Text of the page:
Now, there are determined efforts to make that easier. The Home Office is seeking to build a massive database of all communications data, at an estimated cost £12 billion, which will monitor and store Briton’s e-mails, texts and calls.
ITPro reports this week that the Government’s Communication Headquarters (GCHQ) programme has already received £1 billion in funding to begin the project under the banner of the Interception Modernisation Programme (IMP), which will involve the installation of hundreds of probes to monitor customers.
In August, IT web site The Register reported how sources told them secret briefings had revealed the cost of the database would run to nine figures and has already been factored into government spending plans. The IMP budget was part of the intelligence agencies' undisclosed funding bid to the Comprehensive Spending Review last year.
In an answer to a parliamentary question on 8 July 2008, the Home Office refused to provide any budgetary details, citing national security concerns.
MI5 already has a similar system to the proposed IMP extension, but can only proceed with surveillance if it has been approved by the home secretary. The Home Office says ministers are considering what legislation is needed to ensure safeguards are in place to protect the privacy of the public.
More details are expected to be released in the Queen’s speech next month.
IT PRO reported earlier this year on the possibility of the database, with the main concern among citizens being privacy.
Michael Parker, of campaign group NO2ID, told ITPro the project would be a waste of money and has called for a national debate on the matter. The group is highlighting this and several other steps being taken by Whitehall to extend its snooping on every citizen.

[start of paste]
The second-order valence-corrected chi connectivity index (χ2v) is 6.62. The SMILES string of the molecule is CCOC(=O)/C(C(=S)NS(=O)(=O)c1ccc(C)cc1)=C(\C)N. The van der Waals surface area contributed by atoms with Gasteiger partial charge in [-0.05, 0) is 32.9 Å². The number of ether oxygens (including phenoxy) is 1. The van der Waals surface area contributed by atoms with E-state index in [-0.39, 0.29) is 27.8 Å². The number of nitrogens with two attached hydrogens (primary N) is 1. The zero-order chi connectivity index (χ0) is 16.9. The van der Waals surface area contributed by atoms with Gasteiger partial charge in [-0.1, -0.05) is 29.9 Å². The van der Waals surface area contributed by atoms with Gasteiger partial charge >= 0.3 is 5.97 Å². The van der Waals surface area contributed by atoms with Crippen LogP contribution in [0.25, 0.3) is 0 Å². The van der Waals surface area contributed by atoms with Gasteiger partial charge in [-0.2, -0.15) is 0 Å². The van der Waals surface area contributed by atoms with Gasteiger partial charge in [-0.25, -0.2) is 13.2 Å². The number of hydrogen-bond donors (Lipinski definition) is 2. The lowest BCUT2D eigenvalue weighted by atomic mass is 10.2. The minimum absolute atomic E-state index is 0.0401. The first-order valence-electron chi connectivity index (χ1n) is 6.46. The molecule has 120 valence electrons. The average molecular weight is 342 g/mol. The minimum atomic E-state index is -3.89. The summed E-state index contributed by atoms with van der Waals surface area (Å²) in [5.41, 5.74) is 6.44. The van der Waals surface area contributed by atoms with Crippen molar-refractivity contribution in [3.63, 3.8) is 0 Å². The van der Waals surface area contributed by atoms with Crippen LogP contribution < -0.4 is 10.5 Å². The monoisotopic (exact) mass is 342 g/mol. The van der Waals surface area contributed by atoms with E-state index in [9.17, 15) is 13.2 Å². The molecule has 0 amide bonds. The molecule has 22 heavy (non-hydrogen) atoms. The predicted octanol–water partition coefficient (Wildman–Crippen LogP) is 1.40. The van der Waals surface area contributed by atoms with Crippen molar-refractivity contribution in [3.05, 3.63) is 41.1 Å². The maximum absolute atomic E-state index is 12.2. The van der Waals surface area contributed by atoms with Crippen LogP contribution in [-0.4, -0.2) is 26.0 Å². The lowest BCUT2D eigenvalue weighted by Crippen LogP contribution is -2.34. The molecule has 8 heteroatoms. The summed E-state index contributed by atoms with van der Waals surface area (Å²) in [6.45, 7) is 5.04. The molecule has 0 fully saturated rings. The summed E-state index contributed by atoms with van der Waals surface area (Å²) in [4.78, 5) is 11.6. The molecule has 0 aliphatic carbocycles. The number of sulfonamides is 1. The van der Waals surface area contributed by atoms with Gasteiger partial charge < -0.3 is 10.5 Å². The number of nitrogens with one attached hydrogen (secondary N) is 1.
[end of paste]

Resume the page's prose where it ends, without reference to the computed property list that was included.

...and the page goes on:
The NO2ID web site has been reporting on how long term plans to monitor your movements and communications for some time and notes plans have moved on significantly in recent months, speeding up moves to ensure your personal details could soon be trafficked ever more widely among officials and to foreign powers.
Concerns about data security, highlighted this year, appear to be being studiously ignored as is the huge cost of the "science fiction" project to keep records of every UK citizen's phone calls, texts and emails for up to two years at a time of monumental economic uncertainty.
The Daily Telegraph reported recently how Home Secretary has been hyping "biometrics" at Manchester airport - a trial of 'facial recognition'. But in reality it is just an excuse to get your passport electronically scanned. "e-Borders" is about collecting massive amounts of detailed information on every traveller's journey for official use. The spin is all about 'foreigners' but the system applies with even greater force to UK citizens.
The spectre of road-pricing through a 'spy in the sky' technology, agaqin highlighted in the Telegraph has also reappeared. Following everyone everywhere is the government's way of dealing with road problems.• Read the Register's full report on the IMP extension plans
• Visit the NO2ID web site